During one Christmas season, my big brother dated a girl named Gloria. Being twelve years younger, I did what all annoying little sisters would do: I belted out the chorus to “Angels We Have Heard On High” whenever he was around. “Glooooo-Ooooo-Oooooo-ria!” Although Gloria didn’t last long as a girlfriend, I still love singing that chorus. The melody makes you want to really let go.
The hymn writers all seem to agree that the angels sang that holy night.
“The world in solemn stillness lay, to hear the angels sing.”
“This, this is Christ the King, whom shepherds guard and angels sing.”
“Sing choirs of angels, sing in exultation; O sing all ye citizens of heaven above.”
“Glories stream from heaven afar, heavenly hosts sing Alleluia.”
“Hark the herald angels sing, Glory to the newborn King.”
“The shepherds feared and trembled when lo! above the earth, rang out the angel chorus…”
And of course, “Angels we have heard on high, sweetly singing o’er the plains.”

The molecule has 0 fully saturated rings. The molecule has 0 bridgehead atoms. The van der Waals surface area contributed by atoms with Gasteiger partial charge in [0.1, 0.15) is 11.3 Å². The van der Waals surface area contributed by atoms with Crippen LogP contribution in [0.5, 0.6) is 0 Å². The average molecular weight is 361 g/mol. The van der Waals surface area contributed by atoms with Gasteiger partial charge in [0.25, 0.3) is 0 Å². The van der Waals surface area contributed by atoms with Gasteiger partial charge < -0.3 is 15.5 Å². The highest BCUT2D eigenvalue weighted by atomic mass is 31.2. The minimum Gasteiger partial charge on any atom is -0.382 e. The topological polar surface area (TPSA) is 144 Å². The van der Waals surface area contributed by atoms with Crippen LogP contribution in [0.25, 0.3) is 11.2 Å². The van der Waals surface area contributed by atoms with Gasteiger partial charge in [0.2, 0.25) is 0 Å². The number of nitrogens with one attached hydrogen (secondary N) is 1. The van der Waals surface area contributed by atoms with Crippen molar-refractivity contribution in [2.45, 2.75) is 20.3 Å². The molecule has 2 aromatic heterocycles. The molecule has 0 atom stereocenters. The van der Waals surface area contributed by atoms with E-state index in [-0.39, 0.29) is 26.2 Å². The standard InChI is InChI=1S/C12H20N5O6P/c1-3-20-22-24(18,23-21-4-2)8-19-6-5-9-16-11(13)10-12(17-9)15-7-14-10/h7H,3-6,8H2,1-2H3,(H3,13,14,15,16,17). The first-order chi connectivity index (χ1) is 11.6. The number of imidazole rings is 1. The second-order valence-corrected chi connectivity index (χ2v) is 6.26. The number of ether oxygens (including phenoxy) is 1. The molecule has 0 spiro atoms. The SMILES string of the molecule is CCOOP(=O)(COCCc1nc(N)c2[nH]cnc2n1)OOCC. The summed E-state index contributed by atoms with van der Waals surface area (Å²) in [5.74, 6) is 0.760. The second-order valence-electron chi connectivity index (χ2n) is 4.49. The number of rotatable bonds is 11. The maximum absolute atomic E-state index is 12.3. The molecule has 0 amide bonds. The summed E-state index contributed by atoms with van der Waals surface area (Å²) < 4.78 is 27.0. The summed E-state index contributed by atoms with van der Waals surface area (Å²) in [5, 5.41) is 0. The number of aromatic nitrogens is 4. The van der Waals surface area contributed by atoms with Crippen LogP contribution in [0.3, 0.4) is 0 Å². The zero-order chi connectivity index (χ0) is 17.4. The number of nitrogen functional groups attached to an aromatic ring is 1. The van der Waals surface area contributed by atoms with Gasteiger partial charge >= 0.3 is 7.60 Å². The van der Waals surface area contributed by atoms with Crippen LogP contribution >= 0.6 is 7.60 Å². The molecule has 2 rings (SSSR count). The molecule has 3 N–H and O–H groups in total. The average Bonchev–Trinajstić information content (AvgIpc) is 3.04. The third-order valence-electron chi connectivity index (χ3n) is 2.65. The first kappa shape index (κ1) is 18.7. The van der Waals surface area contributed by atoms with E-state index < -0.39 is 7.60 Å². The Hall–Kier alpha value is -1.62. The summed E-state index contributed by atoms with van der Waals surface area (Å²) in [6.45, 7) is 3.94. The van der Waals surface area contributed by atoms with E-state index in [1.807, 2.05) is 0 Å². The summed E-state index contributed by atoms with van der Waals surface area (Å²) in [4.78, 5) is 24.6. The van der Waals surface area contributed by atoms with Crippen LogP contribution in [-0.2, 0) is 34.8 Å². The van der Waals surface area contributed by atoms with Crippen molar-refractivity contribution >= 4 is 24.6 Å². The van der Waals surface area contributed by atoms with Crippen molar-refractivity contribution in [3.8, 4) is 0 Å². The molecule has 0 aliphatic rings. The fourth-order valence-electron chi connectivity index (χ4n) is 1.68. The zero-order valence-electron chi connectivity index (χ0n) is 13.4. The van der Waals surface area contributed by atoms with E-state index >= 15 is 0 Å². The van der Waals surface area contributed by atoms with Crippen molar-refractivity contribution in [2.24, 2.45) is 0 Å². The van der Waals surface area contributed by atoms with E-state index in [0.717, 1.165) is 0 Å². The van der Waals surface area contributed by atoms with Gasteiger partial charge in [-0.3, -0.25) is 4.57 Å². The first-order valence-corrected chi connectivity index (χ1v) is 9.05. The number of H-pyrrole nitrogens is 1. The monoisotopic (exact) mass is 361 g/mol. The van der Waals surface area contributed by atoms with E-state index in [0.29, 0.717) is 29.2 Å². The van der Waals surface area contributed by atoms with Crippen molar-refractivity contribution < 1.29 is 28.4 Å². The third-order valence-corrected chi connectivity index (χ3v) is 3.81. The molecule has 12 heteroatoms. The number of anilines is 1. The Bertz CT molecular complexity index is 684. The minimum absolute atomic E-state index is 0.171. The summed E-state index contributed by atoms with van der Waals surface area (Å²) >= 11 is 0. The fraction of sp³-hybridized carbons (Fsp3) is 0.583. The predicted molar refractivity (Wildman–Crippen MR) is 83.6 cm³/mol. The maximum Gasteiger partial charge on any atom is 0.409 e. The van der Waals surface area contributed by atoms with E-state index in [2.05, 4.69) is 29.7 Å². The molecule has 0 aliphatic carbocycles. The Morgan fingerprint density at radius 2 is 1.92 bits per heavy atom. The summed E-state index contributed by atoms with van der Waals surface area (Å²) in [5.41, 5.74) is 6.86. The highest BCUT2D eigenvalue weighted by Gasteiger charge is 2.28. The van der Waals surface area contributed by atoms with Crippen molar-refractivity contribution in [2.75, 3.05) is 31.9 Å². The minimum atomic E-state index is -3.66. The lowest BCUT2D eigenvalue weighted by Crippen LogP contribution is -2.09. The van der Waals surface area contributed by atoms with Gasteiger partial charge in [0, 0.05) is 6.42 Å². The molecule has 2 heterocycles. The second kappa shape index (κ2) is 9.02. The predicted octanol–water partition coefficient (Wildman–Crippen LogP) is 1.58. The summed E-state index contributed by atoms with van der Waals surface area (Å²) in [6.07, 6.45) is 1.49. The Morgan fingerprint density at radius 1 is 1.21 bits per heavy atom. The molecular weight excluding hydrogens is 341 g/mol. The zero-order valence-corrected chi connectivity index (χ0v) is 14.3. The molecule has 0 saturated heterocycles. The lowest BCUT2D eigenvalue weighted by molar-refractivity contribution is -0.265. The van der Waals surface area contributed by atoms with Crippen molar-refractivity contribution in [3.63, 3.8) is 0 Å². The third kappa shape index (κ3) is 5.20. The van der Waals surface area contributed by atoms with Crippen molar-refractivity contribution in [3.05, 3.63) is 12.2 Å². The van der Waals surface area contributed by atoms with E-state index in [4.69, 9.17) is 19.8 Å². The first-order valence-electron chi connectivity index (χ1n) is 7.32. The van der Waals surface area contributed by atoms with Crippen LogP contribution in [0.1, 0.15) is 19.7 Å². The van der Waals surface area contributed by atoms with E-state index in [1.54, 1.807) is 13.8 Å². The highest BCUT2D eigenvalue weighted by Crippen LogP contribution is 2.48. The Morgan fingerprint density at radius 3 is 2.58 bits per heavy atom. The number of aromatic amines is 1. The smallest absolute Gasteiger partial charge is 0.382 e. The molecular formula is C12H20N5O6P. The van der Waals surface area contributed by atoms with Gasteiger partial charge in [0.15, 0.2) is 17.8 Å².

Yup, the angels must have been singing. Or were they? I hate to burst any bubbles, but Luke 2:13 states, “Suddenly a great company of the heavenly host appeared with the angel, praising God and saying….” I know. It just doesn’t seem right. This is where the “Halleluia Chorus” is supposed to come in. There has to be music. Every epic scene has a soundtrack.
Hoping to find a way to wiggle out of this, I looked up the Greek translation for the word “say”. I was sure it probably meant, “to say, or sing”. Alas, the word is the equivalent of “to speak, or tell”. Not much wiggle room there.
I have two theories on this: First, in heaven, angelic voices are so beautiful that their talking has a lilt and a resonance that sounds musical. My second theory is that the shepherds were tone deaf.
Going with the first one.